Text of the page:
For all the squad's success, however, on the pitch, Keane insists that the coaching philosophy at Galway United is always person first - player second.

“We do our work on the pitch and we expect the girls to work hard in every session,” she concedes, “But we like to look at the players as a whole…they’re people, they have outside factors that might impact their sessions. At the end of the day, we’re all in this together. We look at them as people and not just as machines on a pitch.”

A quarter of an hour into our conversation, I hear a door creak over the other end of the line, the enquiring tenor of a child’s voice following suit.

Keane politely excuses herself before returning to our phone call a minute later.

“He's only up for the nose,” she says by way of explanation, referring to her five-year-old son.

Despite Keane's assurances, I take this as my cue to wind down the interview.

But not without first asking the open and frank technical coach about the reaction in the city and county to the success of their senior side.

Given the record-breaking League attendance secured by Galway United last weekend, with 2,861 people attending Eamonn Deacy Park for the Tribeswomen’s clinical dispatch of DLR Waves, Keane’s response is all the more apt.

“I think last year and this year there's been an incredible media team in Galway United promoting the ladies game,” she reflects, “and the girls have worked hard…getting out in the community to build on the awareness and our visibility. The board too is giving everything in its power to promote the ladies game.

“The fans coming…it’s fantastic to see and all the young girls afterward too, asking for autographs, then the girls signing bits of paper and jerseys, having even a quick chat and taking a selfie.

“The players love and feed off that. It makes them want to do better for those young girls watching - and the young lads who can see the standard of the women's game in Galway. I've had a few people say to me ‘Woah, I'm going to start coming to your games - you're incredible to watch.”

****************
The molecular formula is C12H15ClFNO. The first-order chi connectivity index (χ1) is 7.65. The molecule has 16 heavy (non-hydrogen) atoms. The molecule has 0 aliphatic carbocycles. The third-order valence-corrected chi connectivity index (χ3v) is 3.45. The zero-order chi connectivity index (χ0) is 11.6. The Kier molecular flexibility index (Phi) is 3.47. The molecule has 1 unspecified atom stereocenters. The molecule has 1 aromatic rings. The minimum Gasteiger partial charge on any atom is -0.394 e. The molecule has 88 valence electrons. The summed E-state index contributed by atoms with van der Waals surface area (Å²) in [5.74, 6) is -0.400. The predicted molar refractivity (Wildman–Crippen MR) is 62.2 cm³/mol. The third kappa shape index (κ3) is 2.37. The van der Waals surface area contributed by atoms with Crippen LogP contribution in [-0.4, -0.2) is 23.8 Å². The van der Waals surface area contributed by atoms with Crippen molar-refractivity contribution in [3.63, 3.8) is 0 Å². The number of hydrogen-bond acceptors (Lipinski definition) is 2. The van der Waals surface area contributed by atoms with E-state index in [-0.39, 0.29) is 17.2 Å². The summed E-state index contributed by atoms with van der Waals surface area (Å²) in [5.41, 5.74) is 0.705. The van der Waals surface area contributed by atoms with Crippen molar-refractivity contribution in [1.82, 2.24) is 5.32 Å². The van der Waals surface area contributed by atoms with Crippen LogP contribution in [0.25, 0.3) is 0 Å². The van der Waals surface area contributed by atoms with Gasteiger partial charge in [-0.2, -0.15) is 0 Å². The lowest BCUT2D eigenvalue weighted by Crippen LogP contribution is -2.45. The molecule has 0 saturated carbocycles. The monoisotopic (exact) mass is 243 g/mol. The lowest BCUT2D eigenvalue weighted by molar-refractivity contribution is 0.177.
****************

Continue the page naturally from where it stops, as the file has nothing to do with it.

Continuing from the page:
The compliment hangs in the air and I can tell that self-praise does not come easy to the down-to-earth coach.

I then ask Keane about her badges, and what the next step is in terms of their attainment. A sheepish laugh at the other end of the line.

“Well eh…I’m currently only beginning my UEFA C so… I've got quite a bit to go considering,” she says, “But the fact that I’m with the lads and learning so much from them - I’m hoping they won’t be too much of a hassle.”


Keane will take a women-only introductory course with the FAI on the 29th of July, before spending a week in August at their HQ.

“I’ve yet to break that to my husband,” she qualifies.

As the clock hands signal ten past nine, I thank Keane for her time and in turn, she thanks me for mine.

Before I know it, we’re discussing the lack of media coverage in the mainstream media of the women’s game in Ireland.

“It needs that exposure…” She reiterates, “It’s one game every few weeks on TG4 - which is great, but you’d love to see a little bit more. Even the documentary ‘Pass it on’…the number of people who are like ‘I saw you on the tele’ and I’m like ‘well you know what now, we’re playing Saturday, come in you know.

“We just need to get them in once, then I guarantee they'll come again to any of the games when they see the standard that we are at across the country.”

A standard that Keane, and countless other coaches like her, dedicate hours (often voluntarily) of their own time, to help craft and develop.

The future of the women’s game in Ireland will forever be in their debt.